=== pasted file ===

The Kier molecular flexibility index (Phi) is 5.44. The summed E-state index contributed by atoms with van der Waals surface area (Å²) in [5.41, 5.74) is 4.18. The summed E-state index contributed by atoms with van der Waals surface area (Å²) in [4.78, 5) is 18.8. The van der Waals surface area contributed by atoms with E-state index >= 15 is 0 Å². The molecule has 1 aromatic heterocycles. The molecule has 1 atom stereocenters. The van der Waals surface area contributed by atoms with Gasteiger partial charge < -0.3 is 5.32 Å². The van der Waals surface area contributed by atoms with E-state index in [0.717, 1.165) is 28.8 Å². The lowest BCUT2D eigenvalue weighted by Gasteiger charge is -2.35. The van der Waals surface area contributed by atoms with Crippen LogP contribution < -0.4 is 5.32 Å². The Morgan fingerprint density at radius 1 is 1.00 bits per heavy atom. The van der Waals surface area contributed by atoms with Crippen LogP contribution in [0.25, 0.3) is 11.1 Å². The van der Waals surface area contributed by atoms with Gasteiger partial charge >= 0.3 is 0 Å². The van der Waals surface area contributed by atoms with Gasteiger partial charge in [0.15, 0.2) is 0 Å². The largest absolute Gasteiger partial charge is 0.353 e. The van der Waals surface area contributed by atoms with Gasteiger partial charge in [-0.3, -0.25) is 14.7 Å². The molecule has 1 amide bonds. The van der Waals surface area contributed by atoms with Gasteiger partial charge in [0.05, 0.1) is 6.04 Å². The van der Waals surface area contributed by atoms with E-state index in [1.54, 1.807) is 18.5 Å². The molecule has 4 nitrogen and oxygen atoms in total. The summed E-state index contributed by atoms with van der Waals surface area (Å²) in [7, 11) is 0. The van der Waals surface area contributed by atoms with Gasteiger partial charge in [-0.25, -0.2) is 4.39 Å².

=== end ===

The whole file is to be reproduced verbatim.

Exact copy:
The Kier molecular flexibility index (Phi) is 5.44. The summed E-state index contributed by atoms with van der Waals surface area (Å²) in [5.41, 5.74) is 4.18. The summed E-state index contributed by atoms with van der Waals surface area (Å²) in [4.78, 5) is 18.8. The van der Waals surface area contributed by atoms with E-state index >= 15 is 0 Å². The molecule has 1 aromatic heterocycles. The molecule has 1 atom stereocenters. The van der Waals surface area contributed by atoms with Gasteiger partial charge < -0.3 is 5.32 Å². The van der Waals surface area contributed by atoms with E-state index in [0.717, 1.165) is 28.8 Å². The lowest BCUT2D eigenvalue weighted by Gasteiger charge is -2.35. The van der Waals surface area contributed by atoms with Crippen LogP contribution < -0.4 is 5.32 Å². The Morgan fingerprint density at radius 1 is 1.00 bits per heavy atom. The van der Waals surface area contributed by atoms with Crippen LogP contribution in [0.25, 0.3) is 11.1 Å². The van der Waals surface area contributed by atoms with Gasteiger partial charge >= 0.3 is 0 Å². The van der Waals surface area contributed by atoms with Gasteiger partial charge in [0.15, 0.2) is 0 Å². The largest absolute Gasteiger partial charge is 0.353 e. The van der Waals surface area contributed by atoms with Gasteiger partial charge in [-0.3, -0.25) is 14.7 Å². The molecule has 1 amide bonds. The van der Waals surface area contributed by atoms with Gasteiger partial charge in [0.05, 0.1) is 6.04 Å². The van der Waals surface area contributed by atoms with E-state index in [1.54, 1.807) is 18.5 Å². The molecule has 4 nitrogen and oxygen atoms in total. The summed E-state index contributed by atoms with van der Waals surface area (Å²) in [7, 11) is 0. The van der Waals surface area contributed by atoms with Gasteiger partial charge in [-0.25, -0.2) is 4.39 Å².